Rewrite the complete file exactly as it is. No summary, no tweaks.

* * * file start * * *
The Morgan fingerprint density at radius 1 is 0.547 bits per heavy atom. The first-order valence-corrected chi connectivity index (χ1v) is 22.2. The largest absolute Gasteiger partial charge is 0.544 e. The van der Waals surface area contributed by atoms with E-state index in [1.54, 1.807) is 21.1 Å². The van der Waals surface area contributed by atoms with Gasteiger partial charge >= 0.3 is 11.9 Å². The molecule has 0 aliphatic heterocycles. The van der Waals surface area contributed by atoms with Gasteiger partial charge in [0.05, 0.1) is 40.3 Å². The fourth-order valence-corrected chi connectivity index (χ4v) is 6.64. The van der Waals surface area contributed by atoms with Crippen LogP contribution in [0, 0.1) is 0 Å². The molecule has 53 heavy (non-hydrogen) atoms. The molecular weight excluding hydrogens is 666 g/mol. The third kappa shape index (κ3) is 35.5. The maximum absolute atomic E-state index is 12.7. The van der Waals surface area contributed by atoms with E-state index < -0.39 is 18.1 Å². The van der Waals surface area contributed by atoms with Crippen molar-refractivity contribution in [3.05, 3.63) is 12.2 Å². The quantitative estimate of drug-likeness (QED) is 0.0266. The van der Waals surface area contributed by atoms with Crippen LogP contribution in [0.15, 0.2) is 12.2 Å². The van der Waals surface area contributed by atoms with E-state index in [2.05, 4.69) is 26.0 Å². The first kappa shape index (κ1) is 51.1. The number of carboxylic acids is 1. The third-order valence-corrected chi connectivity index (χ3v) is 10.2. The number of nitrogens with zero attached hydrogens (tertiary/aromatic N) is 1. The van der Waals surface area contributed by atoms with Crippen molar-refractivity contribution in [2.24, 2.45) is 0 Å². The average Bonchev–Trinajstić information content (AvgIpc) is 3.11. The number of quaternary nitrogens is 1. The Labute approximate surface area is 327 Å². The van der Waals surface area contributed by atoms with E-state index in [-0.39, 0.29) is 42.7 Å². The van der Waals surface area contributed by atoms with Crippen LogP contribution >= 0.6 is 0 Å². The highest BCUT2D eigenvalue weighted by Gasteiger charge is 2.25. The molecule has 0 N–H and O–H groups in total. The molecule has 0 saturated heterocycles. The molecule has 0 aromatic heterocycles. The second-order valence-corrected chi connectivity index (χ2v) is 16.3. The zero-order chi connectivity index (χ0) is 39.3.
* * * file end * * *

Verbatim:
The Morgan fingerprint density at radius 1 is 0.547 bits per heavy atom. The first-order valence-corrected chi connectivity index (χ1v) is 22.2. The largest absolute Gasteiger partial charge is 0.544 e. The van der Waals surface area contributed by atoms with E-state index in [1.54, 1.807) is 21.1 Å². The van der Waals surface area contributed by atoms with Gasteiger partial charge >= 0.3 is 11.9 Å². The molecule has 0 aliphatic heterocycles. The van der Waals surface area contributed by atoms with Gasteiger partial charge in [0.05, 0.1) is 40.3 Å². The fourth-order valence-corrected chi connectivity index (χ4v) is 6.64. The van der Waals surface area contributed by atoms with Crippen LogP contribution in [0, 0.1) is 0 Å². The molecule has 53 heavy (non-hydrogen) atoms. The molecular weight excluding hydrogens is 666 g/mol. The third kappa shape index (κ3) is 35.5. The maximum absolute atomic E-state index is 12.7. The van der Waals surface area contributed by atoms with E-state index < -0.39 is 18.1 Å². The van der Waals surface area contributed by atoms with Crippen molar-refractivity contribution in [3.05, 3.63) is 12.2 Å². The quantitative estimate of drug-likeness (QED) is 0.0266. The van der Waals surface area contributed by atoms with Crippen LogP contribution in [0.15, 0.2) is 12.2 Å². The van der Waals surface area contributed by atoms with E-state index in [2.05, 4.69) is 26.0 Å². The first kappa shape index (κ1) is 51.1. The number of carboxylic acids is 1. The third-order valence-corrected chi connectivity index (χ3v) is 10.2. The number of nitrogens with zero attached hydrogens (tertiary/aromatic N) is 1. The van der Waals surface area contributed by atoms with Crippen molar-refractivity contribution in [2.24, 2.45) is 0 Å². The average Bonchev–Trinajstić information content (AvgIpc) is 3.11. The number of quaternary nitrogens is 1. The Labute approximate surface area is 327 Å². The van der Waals surface area contributed by atoms with E-state index in [-0.39, 0.29) is 42.7 Å². The van der Waals surface area contributed by atoms with Crippen LogP contribution >= 0.6 is 0 Å². The highest BCUT2D eigenvalue weighted by Gasteiger charge is 2.25. The molecule has 0 N–H and O–H groups in total. The molecule has 0 saturated heterocycles. The molecule has 0 aromatic heterocycles. The second-order valence-corrected chi connectivity index (χ2v) is 16.3. The zero-order chi connectivity index (χ0) is 39.3.